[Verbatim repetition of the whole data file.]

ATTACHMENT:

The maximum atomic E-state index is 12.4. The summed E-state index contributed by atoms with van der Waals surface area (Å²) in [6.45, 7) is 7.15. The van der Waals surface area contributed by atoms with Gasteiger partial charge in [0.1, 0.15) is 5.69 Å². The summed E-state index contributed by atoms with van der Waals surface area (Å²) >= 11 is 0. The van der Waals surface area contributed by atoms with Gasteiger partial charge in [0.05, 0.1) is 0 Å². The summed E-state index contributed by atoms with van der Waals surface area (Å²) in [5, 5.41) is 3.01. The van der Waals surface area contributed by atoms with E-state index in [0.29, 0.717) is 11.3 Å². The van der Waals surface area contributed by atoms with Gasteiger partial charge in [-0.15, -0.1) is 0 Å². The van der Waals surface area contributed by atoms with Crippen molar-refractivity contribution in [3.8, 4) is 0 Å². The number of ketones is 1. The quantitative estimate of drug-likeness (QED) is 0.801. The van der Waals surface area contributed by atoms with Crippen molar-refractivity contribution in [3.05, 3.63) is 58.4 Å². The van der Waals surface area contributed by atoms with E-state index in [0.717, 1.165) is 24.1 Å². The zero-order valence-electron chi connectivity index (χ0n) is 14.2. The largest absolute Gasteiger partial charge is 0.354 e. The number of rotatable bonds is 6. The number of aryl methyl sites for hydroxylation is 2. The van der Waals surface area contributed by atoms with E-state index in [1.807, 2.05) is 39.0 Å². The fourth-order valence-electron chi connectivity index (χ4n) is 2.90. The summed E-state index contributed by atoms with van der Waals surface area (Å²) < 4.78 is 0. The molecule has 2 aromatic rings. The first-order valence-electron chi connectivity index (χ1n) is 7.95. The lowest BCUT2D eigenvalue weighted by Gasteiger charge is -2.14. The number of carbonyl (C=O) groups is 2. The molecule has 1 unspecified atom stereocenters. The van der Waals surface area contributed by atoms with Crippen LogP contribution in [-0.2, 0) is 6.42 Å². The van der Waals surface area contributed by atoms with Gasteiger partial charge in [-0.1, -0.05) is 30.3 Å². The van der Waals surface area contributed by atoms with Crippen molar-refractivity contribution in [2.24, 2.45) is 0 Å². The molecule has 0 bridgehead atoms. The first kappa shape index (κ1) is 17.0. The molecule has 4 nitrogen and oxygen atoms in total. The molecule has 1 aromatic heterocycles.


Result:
The maximum atomic E-state index is 12.4. The summed E-state index contributed by atoms with van der Waals surface area (Å²) in [6.45, 7) is 7.15. The van der Waals surface area contributed by atoms with Gasteiger partial charge in [0.1, 0.15) is 5.69 Å². The summed E-state index contributed by atoms with van der Waals surface area (Å²) >= 11 is 0. The van der Waals surface area contributed by atoms with Gasteiger partial charge in [0.05, 0.1) is 0 Å². The summed E-state index contributed by atoms with van der Waals surface area (Å²) in [5, 5.41) is 3.01. The van der Waals surface area contributed by atoms with E-state index in [0.29, 0.717) is 11.3 Å². The van der Waals surface area contributed by atoms with Gasteiger partial charge in [-0.15, -0.1) is 0 Å². The van der Waals surface area contributed by atoms with Crippen molar-refractivity contribution in [3.8, 4) is 0 Å². The number of ketones is 1. The quantitative estimate of drug-likeness (QED) is 0.801. The van der Waals surface area contributed by atoms with Crippen molar-refractivity contribution in [3.05, 3.63) is 58.4 Å². The van der Waals surface area contributed by atoms with E-state index in [0.717, 1.165) is 24.1 Å². The zero-order valence-electron chi connectivity index (χ0n) is 14.2. The largest absolute Gasteiger partial charge is 0.354 e. The number of rotatable bonds is 6. The number of aryl methyl sites for hydroxylation is 2. The van der Waals surface area contributed by atoms with E-state index in [1.807, 2.05) is 39.0 Å². The fourth-order valence-electron chi connectivity index (χ4n) is 2.90. The summed E-state index contributed by atoms with van der Waals surface area (Å²) < 4.78 is 0. The molecule has 2 aromatic rings. The first-order valence-electron chi connectivity index (χ1n) is 7.95. The lowest BCUT2D eigenvalue weighted by Gasteiger charge is -2.14. The number of carbonyl (C=O) groups is 2. The molecule has 1 unspecified atom stereocenters. The van der Waals surface area contributed by atoms with Crippen LogP contribution in [-0.2, 0) is 6.42 Å². The van der Waals surface area contributed by atoms with Gasteiger partial charge in [-0.1, -0.05) is 30.3 Å². The van der Waals surface area contributed by atoms with Crippen molar-refractivity contribution in [2.24, 2.45) is 0 Å². The molecule has 0 bridgehead atoms. The first kappa shape index (κ1) is 17.0. The molecule has 4 nitrogen and oxygen atoms in total. The molecule has 1 aromatic heterocycles.